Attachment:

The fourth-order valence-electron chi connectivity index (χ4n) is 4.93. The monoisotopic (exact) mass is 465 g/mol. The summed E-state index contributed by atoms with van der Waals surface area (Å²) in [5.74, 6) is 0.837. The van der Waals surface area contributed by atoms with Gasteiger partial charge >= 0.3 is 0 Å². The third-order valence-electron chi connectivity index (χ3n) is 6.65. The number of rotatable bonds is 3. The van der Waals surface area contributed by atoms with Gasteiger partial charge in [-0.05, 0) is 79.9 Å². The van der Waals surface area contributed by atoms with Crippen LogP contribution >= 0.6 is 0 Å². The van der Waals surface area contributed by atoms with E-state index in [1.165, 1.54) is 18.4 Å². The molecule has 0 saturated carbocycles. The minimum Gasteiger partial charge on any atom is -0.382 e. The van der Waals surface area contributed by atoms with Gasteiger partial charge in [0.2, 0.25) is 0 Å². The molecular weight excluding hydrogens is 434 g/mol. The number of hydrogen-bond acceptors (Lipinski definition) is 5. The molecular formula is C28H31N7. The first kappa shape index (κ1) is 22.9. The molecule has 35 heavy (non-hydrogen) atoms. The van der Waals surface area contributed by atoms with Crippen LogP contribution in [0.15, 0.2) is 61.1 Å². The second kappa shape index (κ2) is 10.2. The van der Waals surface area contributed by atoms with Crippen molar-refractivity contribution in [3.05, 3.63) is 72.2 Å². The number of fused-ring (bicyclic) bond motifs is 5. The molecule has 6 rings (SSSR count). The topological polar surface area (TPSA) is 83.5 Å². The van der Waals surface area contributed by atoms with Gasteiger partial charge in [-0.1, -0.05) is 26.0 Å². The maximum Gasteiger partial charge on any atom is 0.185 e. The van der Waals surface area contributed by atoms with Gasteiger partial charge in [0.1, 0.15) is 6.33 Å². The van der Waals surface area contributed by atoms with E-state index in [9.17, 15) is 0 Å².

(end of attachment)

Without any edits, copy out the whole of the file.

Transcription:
The fourth-order valence-electron chi connectivity index (χ4n) is 4.93. The monoisotopic (exact) mass is 465 g/mol. The summed E-state index contributed by atoms with van der Waals surface area (Å²) in [5.74, 6) is 0.837. The van der Waals surface area contributed by atoms with Gasteiger partial charge >= 0.3 is 0 Å². The third-order valence-electron chi connectivity index (χ3n) is 6.65. The number of rotatable bonds is 3. The van der Waals surface area contributed by atoms with Gasteiger partial charge in [-0.05, 0) is 79.9 Å². The van der Waals surface area contributed by atoms with Crippen LogP contribution >= 0.6 is 0 Å². The van der Waals surface area contributed by atoms with E-state index in [1.165, 1.54) is 18.4 Å². The molecule has 0 saturated carbocycles. The minimum Gasteiger partial charge on any atom is -0.382 e. The van der Waals surface area contributed by atoms with Gasteiger partial charge in [0.2, 0.25) is 0 Å². The molecular weight excluding hydrogens is 434 g/mol. The number of hydrogen-bond acceptors (Lipinski definition) is 5. The molecular formula is C28H31N7. The first kappa shape index (κ1) is 22.9. The molecule has 35 heavy (non-hydrogen) atoms. The van der Waals surface area contributed by atoms with Crippen LogP contribution in [0.15, 0.2) is 61.1 Å². The second kappa shape index (κ2) is 10.2. The van der Waals surface area contributed by atoms with Crippen molar-refractivity contribution in [3.05, 3.63) is 72.2 Å². The number of fused-ring (bicyclic) bond motifs is 5. The molecule has 6 rings (SSSR count). The topological polar surface area (TPSA) is 83.5 Å². The van der Waals surface area contributed by atoms with Gasteiger partial charge in [-0.1, -0.05) is 26.0 Å². The maximum Gasteiger partial charge on any atom is 0.185 e. The van der Waals surface area contributed by atoms with Gasteiger partial charge in [0.1, 0.15) is 6.33 Å². The van der Waals surface area contributed by atoms with E-state index in [9.17, 15) is 0 Å².